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Mentone Girls' Grammar School | Kerferd Library

Academic Integrity

Information and resources on academic integrity for senior school students and teachers

Source: Black, S. (2020).

Integrity — When you do the right thing even though no one is watching. (Anon.)

Academic Integrity | Plagiarism: Definition

InformationLexico, the online Oxford Dictionary, defines plagiarism as the 'practice of taking someone else's work or ideas and passing them off as one's own.' (Lexico, n.d.) The School uses the APA 7th edition style guidelines so students can avoid accidental plagiarism.

See also

Academic Integrity | Plagiarism: Examples

Plagiarism can include, but is not limited to:

  • Directly copying someone else's work and not referencing your sources.
  • Paraphrasing someone else's work and not referencing your sources.
  • Self-plagiarism - also known as recycling. This is where you reuse one of your pieces of work for a new assignment. You can reuse your work but you still need to reference the earlier work.
  • Fake sources - using properly constructed references and citations but the source information does not exist.
  • Aggregation - the student's work is made up entirely of references and citations to other people's work with no original content by the student. 

Confused? See the Videos on this page and explore the additional resources in the Explore more section. For more information you can also ask your teacher or one of the librarians.


Common Knowledge

You do not need to cite and reference common knowledge such as 'Paris is the capital of France', or that 'the Pacific is the world's largest ocean'. However, common knowledge does not usually include statistics and data. When using statistics and data you do need to cite / reference your sources. For example:

Paris was founded in the 3rd century B.C. by a community of Celts. (paris-city.fr, n.d.)

The Pacific Ocean is the largest and deepest ocean on earth, covering more than 155 million square kilometres. (Office of Ocean Exploration and Research, n.d.)

If you are not sure what to do ask your teacher or one of the librarians.

HelpUse In-text citations / references as well as a Bibliography or Reference List to clearly show what is your work and ideas, and what you have got from someone else. To help you the School uses APA referencing. The APA guidelines protect you against accidental plagiarism. For additional help and support see the Kerferd Library Reference help as well as CiteMaker. CitMaker is an online tool that helps you build and save your references using the APA guidelines.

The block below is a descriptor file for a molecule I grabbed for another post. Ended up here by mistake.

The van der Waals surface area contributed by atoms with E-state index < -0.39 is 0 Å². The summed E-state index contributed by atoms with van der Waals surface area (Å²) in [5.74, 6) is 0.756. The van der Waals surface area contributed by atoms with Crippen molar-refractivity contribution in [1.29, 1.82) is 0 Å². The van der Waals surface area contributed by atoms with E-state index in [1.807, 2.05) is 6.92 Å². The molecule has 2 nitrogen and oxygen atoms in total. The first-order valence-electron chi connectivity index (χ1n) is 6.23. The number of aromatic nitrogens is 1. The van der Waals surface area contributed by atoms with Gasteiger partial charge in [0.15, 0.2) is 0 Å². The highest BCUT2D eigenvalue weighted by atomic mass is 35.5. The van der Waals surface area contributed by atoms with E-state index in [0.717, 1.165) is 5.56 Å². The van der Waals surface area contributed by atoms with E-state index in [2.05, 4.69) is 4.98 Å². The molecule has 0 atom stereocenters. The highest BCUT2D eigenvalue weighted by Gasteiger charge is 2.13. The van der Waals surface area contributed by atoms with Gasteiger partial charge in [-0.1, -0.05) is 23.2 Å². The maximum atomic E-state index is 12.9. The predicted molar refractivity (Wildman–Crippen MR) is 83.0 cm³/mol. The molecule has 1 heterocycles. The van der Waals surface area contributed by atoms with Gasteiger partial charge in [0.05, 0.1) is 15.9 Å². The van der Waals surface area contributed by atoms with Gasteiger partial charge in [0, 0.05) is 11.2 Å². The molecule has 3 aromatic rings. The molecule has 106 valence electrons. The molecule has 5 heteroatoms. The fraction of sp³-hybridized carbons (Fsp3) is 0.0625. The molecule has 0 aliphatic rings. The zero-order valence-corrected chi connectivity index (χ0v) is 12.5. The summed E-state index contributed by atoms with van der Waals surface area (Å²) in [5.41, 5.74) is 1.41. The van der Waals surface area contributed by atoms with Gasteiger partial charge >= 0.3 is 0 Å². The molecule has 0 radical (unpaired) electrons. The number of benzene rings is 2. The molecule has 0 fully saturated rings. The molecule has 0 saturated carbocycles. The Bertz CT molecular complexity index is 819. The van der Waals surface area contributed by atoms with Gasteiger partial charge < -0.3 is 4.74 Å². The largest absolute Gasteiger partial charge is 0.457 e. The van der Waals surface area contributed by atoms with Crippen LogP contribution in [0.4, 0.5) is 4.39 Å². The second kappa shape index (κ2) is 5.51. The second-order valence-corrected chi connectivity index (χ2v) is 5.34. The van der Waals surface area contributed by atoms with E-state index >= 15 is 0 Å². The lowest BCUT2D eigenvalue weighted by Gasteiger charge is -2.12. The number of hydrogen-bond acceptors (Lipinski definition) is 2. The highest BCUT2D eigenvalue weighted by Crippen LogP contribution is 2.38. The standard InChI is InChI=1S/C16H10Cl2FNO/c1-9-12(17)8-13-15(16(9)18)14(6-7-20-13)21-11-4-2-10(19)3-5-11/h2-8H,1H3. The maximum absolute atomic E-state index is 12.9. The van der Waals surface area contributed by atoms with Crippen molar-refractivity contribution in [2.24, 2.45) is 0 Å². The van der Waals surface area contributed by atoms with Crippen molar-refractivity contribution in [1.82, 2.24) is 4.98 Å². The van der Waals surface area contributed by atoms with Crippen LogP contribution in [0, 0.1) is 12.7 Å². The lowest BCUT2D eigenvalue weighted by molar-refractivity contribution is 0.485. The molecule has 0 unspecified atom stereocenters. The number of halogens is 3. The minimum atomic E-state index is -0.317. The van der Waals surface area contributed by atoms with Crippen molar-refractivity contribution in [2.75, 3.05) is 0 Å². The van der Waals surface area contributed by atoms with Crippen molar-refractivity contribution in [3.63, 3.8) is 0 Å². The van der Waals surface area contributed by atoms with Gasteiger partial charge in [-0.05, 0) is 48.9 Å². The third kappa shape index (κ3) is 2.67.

Academic Integrity | Plagiarism: Penalties

PenaltiesPenalties can apply if you are found to have plagiarised. Your teachers also have the option of using of using software to check your work for plagiarism. Penalties can include:

  • You may receive no mark for your work,
  • You may be asked to resubmit the work, and
  • Depending on the severity of the situation, the School may impose additional penalties.

Ultimately the biggest loss is that you have compromised both your learning and your reputation.

Academic Integrity | Plagiarism: eBooks

Level 1 resourceeBooks

Academic Integrity | Plagiarism: Videos

Level 1 resourceFilm and videoUsing YouTube on campus help and instructionsTo view these video on campus remember to first login to your school Google account using your mConnect username and password. Click here for more help on using YouTube on campus.

Reference

In text reference / citation: Narrative citations: Scribbr (2020) Parenthetical citations: (Scribbr, 2020)
Bibliography / Reference list: Scribbr (2020, January 23). What is plagiarism? [Video]. YouTube. https://youtu.be/Uk1pq8sb-eo

Reference

In text reference / citation: Narrative citations: Scribbr (2020) Parenthetical citations: (Scribbr, 2020)
Bibliography / Reference list: Scribbr. (2020, January 23). How to Avoid Plagiarism with 3 Simple Tricks [Video]. YouTube. https://youtu.be/uQhVDH9p7aU

Academic Integrity | Plagiarism: Explore more

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